There are two certainties in war: death and suffering. Flag-raisings might be another.
Flags declare victory, as Red Army troops did (below) in raising the Hammer and Sickle over the Reichstag in Berlin on May 2, 1945. The flag, originally symbolizing the alliance of workers and peasants, was used in the Second World War as a sign of resistance against Nazism. This staged and altered photograph was composed at the request of Soviet premier Josef Stalin in the wake of the famous Joe Rosenthal photo of American Marines raising the U.S. flag on Iwo Jima, Japan, a few months previous. Like the Iwo Jima flag-raising (which was not staged), the Hammer and Sickle picture was used as propaganda, to send a message, inspire and reassure soldiers and the populace at large that the good fight was being fought—and won.
Hours after terrorists brought down the twin towers of the World Trade Center in New York during attacks against the United States on Sept. 11, 2001, firefighters (opposite) raised the Stars and Stripes at Ground Zero. It was more a declaration of resolve than triumph, amounting to the message that America might be down but not out, that it would rise again, much as it did after the Japanese attack on Pearl Harbor in December 1941.
The first war in recorded history took place in 2700 BC in Mesopotamia, an ancient region burdened still by tension, conflict and insurgency. There appears to be no end to the recurrent chronicles of war.
BOYS AT WAR
Hans-Georg Henke (above), who claimed to be a 15-year-old member of Germany’s Luftwaffe anti-air battery, was captured by the U.S. 9th Army on April 3, 1945. German boys were forced to join the national militia at 16, but even younger boys were in uniform by war’s end.
Twelve-year-old Samboo and another young soldier in the Karen National Liberation Army patrol near the Myanmar-Thailand border on Jan. 31, 2000. The Karen, an ethnolinguistic minority, have been in a long-running resistance to the Myanmar (formerly Burma) government. In 2001, some 50,000 children in Myanmar served in government or opposition armed forces, according to a UN report. In 2019, the Myanmar defence ministry reported that more than 1,700 child soldiers had been reunited with their parents, and about 800 military personnel who recruited them disciplined.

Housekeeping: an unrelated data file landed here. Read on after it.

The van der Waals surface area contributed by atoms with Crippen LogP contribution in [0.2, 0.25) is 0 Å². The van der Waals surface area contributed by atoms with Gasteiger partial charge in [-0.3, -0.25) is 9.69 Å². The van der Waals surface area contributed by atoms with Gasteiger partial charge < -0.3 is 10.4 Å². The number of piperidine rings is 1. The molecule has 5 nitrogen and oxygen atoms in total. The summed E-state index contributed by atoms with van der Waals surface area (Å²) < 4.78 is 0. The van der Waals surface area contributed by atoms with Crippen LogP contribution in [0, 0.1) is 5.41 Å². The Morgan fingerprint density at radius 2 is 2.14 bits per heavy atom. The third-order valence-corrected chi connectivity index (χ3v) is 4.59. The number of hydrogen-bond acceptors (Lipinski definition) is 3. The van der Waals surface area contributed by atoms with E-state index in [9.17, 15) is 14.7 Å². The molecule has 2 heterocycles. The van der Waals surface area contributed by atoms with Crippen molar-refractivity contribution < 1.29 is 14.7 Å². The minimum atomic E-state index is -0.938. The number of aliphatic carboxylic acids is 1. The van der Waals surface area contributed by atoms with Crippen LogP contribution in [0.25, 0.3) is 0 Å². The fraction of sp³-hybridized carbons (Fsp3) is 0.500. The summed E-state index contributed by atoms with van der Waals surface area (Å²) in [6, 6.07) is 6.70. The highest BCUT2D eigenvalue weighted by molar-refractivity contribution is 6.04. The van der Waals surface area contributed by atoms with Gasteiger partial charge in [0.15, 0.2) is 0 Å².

A bust of Adolf Hitler (above) sits amid the ruins of the Reich Chancellery in an image taken on July 6, 1945. Three days earlier, the body of Josef Goebbels—Hitler’s successor as chancellor
of Germany—was discovered in the Chancellery courtyard. Goebbels and his wife committed suicide, after poisoning their six children with cyanide.
Fighters loyal to the jihadist group Jabhat al-Nusra and its allies (right) smash a statue of the late Syrian leader Hafez al-Assad, father of current president Bashar al-Assad, after taking the Syrian city of Idlib on March 29, 2015. Statues and monuments have long been targets of conquering armies and liberated populations who suffered under brutal dictators and oppressive regimes.
CITIES IN RUIN
Atop the city hall tower in Dresden, Germany, August Schreitmüller’s sandstone statue Gute (The Goodness) overlooks the ruins of the city in 1946 (right), after somehow surviving intense Allied bombings in February 1945. The resulting firestorm killed thousands of civilians, soldiers and prisoners of war. The destruction of Dresden—a centre of art and culture for centuries—remains one of the most controversial Allied actions of the war.
The Battle of Raqqa—a four-month offensive by Kurdish-led forces against the Islamic State—levelled the ancient city on the Euphrates River in northern Syria. This image was taken on Oct. 21, 2017, four days after Syrian Democratic Forces declared victory against the jihadist group’s de facto capital.
SURVIVORSAn emaciated Fikret Alic (left, at centre) was among Bosnian Muslims imprisoned in Trnopolje in northeastern Bosnia-Herzegovina in 1992. The separatist Serb government attempted to remove non-Serbs from areas in Bosnia, during which some 45,000 people were killed or went missing. Alic lived to see his jailer, Bosnian Serb General Ratko Mladić, convicted of war crimes and genocide in 2017.
Prisoners stare from behind barbed wire (above) at Buchenwald concentration camp—one of the first and the largest of the Nazi camps—in central Germany. Using a secret short-wave transmitter, inmates issued this message on April 8, 1945: “To the Allies. To the army of General Patton. This is the Buchenwald concentration camp. SOS. We request help. They want to evacuate us. The SS wants to destroy us.” To which the U.S. army immediately responded: “Hold out. Rushing to your aid. Staff of Third Army.” The Americans liberated Buchenwald three days later.
A German soldier (above) returns to his home in Frankfurt in March 1946, only to find it destroyed and his family gone.
Mary McHugh (above) mourns her dead fiancé, Sergeant James John Regan, in Section 60 at the Arlington National Cemetery in Virginia on May 27, 2007. “I saw Mary lying on the grass and speaking into the marble, as if there was so much left to say,” photographer John Moore told The Guardian. “As we had already spoken at some length, I felt comfortable taking a few pictures, while trying not to disturb her.”